Heat Therapy:

A form of therapy often used in patients who have chronic, or long-lasting pain. Heat therapy can involve many kinds of methods, from simple heating pads, wraps, and warm gel packs, to sophisticated techniques such as therapeutic ultrasound. While ice therapy is used to reduce swelling, heat therapy is used to relax the muscles and increase circulation. Both kinds of therapy help reduce pain.

Herniated Disc:

A disc that protrudes from its normal position between two vertebrae, due to an injury to the annulus; frequently associated with the nucleus of the disc oozing out of the center of the disk.

High blood pressure:

See Hypertension.

High-density lipoprotein (HDL):

A form of cholesterol that circulates in the blood. Commonly called “good” cholesterol. High HDL lowers the risk of heart disease. An HDL of 60 mg/dl or greater is considered high and is protective against heart disease. An HDL less than 40 mg/dl is considered low and increases the risk for developing heart disease.

Hip circumference:

A measurement of the hips, including the widest portion of the buttocks, used in conjunction with the waist circumference, body weight and percent body fat to calculate the body composition score.

Hypertension:

A resting blood pressure that is greater than or equal to 140/90 mm Hg. Hypertension is associated with an increased risk of heart disease and stroke.

Hypothalamus:

A small area of the brain that is a main control center for regulating eating and sleeping behavior in humans. It has binding sites for several hormones including ghrelin and leptin.

Ice Massage:

A form of therapy involving the application of ice to treat many kinds of injuries, including those associated with back or neck pain. Ice causes the veins in the affected tissue area to constrict. This reduces the flow of blood while acting as kind of anesthetic to numb the pain. But when the ice is removed, the veins compensate by opening large, allowing a large volume of blood to rush to the affected area. The blood brings with it important chemicals that aid in the healing process.

Instrument Adjustment:

A form of chiropractic adjustment using a spring-loaded device called an Activator.

Interferential Current (IFC):

A form of transcutaneous electrical nerve stimulation (TENS) therapy in which high-frequency electrical impulses are introduced deep into the tissues near the center of the pain.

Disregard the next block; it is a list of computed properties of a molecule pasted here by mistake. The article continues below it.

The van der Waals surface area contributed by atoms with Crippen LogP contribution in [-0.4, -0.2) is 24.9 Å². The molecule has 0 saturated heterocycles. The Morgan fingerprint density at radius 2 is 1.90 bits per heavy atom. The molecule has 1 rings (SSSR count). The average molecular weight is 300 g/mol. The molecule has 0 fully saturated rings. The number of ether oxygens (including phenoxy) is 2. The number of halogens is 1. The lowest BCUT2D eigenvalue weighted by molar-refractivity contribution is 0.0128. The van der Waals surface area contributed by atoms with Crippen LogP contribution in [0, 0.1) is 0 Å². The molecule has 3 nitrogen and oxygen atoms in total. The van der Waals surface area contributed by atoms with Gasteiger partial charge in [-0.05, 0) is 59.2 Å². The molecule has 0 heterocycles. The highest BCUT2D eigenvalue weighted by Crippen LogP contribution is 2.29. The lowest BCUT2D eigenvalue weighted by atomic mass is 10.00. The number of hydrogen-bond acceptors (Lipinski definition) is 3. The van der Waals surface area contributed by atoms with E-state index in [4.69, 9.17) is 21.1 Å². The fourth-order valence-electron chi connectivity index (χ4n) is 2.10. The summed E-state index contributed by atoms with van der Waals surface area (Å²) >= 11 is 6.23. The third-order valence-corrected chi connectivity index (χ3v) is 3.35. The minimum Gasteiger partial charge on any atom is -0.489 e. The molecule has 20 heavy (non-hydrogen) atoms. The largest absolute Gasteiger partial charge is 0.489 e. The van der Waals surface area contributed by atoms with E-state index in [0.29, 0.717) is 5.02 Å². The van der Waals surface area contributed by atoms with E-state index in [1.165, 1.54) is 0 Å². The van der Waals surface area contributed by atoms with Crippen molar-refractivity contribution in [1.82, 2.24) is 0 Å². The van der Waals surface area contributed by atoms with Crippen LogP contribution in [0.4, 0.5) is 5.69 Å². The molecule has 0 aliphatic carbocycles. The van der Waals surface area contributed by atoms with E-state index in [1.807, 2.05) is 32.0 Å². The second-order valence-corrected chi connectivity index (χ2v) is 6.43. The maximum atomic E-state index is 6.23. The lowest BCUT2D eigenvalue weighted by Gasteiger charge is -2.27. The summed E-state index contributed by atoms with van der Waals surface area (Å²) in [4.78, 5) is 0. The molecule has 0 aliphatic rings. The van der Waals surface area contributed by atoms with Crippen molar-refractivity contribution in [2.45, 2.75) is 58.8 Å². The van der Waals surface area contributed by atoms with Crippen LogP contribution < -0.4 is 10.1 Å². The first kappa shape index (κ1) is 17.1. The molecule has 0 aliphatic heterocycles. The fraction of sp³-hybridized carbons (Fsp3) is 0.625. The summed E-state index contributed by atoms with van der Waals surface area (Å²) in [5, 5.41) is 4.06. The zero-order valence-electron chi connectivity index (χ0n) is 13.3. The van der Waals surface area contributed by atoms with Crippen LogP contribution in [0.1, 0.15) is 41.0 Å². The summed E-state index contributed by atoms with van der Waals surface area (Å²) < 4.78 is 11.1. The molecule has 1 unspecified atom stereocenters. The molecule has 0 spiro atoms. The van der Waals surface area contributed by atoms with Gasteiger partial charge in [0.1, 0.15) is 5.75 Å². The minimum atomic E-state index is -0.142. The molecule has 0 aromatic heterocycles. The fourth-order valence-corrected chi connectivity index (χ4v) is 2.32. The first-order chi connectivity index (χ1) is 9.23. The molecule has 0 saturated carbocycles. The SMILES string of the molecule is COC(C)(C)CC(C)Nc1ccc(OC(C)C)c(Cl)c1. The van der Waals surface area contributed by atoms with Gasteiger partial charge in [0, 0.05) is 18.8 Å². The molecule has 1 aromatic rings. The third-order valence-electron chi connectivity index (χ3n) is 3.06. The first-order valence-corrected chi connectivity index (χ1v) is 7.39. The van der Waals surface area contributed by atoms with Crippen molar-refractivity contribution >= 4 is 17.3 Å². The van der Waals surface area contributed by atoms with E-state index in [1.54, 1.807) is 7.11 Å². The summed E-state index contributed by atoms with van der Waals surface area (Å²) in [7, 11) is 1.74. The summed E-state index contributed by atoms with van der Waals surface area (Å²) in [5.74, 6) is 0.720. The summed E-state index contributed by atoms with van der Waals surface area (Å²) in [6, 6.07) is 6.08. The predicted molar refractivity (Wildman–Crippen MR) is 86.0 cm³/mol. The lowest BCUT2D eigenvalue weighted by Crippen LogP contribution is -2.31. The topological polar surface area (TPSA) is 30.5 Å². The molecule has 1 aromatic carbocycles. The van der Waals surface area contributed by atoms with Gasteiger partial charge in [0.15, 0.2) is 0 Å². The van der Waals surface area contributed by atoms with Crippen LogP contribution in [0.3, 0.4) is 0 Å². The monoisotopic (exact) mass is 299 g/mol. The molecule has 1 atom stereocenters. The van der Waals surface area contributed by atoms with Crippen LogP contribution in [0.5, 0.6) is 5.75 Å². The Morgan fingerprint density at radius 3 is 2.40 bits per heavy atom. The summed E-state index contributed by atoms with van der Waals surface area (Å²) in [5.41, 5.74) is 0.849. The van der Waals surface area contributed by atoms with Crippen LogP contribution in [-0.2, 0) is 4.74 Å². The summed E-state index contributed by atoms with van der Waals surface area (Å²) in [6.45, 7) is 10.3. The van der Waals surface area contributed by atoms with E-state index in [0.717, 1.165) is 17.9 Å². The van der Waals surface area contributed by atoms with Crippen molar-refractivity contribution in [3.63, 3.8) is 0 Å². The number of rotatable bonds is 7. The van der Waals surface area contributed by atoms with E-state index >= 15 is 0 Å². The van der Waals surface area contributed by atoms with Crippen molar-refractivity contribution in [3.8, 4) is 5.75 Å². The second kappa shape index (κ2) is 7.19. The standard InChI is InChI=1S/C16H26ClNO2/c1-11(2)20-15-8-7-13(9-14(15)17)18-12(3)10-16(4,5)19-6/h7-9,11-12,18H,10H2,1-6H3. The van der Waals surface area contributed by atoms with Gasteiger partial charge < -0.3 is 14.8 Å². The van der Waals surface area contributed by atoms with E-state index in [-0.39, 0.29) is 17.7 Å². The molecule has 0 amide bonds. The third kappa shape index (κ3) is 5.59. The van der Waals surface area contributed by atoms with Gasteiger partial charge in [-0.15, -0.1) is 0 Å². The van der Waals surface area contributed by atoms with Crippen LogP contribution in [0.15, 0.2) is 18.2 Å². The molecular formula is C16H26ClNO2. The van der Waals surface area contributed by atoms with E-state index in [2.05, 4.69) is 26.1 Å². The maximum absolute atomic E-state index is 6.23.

Ideal body weight:

The weight that your body would be if you had a 20% body fat. Calculated by multiplying your current lean body mass by 1.2.

Imagery:

A method of pain relief that uses mental images produced by memory or imagination.

Insulin:

A hormone in the body that helps move glucose from the blood to muscles and other tissues. Insulin controls blood sugar levels.

Inflammation:

A pathologic process associated with redness, heat, swelling, pain, and loss of function. This process destroys tissues but is also associated with the repair and healing of body structures.

Irritable Bowel Syndrome:

A condition that is characterized by a combination of abdominal pain and altered bowel function.

Kinesiology:

The study of muscles and their relation to movement and pain relief.

Kyphosis:

Normal curve of the thoracic spine. Also describes an excess curvature of the thoracic spine called a “dowager’s hump.” This is a common occurrence in people with osteoporosis.

Laminectomy:

A surgical procedure that removes a portion of the plate that serves as the back of the spinal canal. This decompression procedure is performed for treatment of herniated intervertebral discs and spinal stenosis.

Leptin:

A hormone produced by the small intestine that signals the brain to stop eating. People who are overweight will often have a diminished leptin response in the brain.

Ligament:

Strong, dense bands made of connective tissue that stabilize a joint, connecting bone to bone across the joint.

Lipoprotein:

Compounds of protein that carry fats and fat-like substances, such as cholesterol, in the blood.

Local anesthetics:

Drugs that block nerve conduction in the region where it is applied.

Lordosis:

The curve in the cervical and lumbar spine. An abnormal accentuated arch in the lower back. Also known as swayback.

Low back pain:

Pain at the base of the spine that can be caused by several factors.

Low-density lipoprotein (LDL):

A form of cholesterol that circulates in the blood. Commonly called “bad” cholesterol. High LDL increases the risk of heart disease. An LDL less than 100 mg/dl is considered optimal,100-129 mg/dl is considered near or above optimal, 130-159 mg/dl is considered borderline high, 160-189 mg/dl is considered high, and 190 mg/dl or greater is considered very high.

Lumbalgia:

A general term meaning low back pain (See Low Back Pain).

Lumbar:

The lower five weight bearing vertebrae that are located between the thoracic vertebrae and the sacrum.

Magnetic resonance imaging (MRI):

Magnetic radio frequency energy used to see internal structures of the body, including bone, discs, and nerves without the use of x-rays. Overall, the most useful technique in the investigation of spinal abnormalities.

Manipulation:

Manual movement of the spinal bones or joints to restore normal function.

Massage Therapy:

A general term to describe various bodywork techniques.

Maximum heart rate: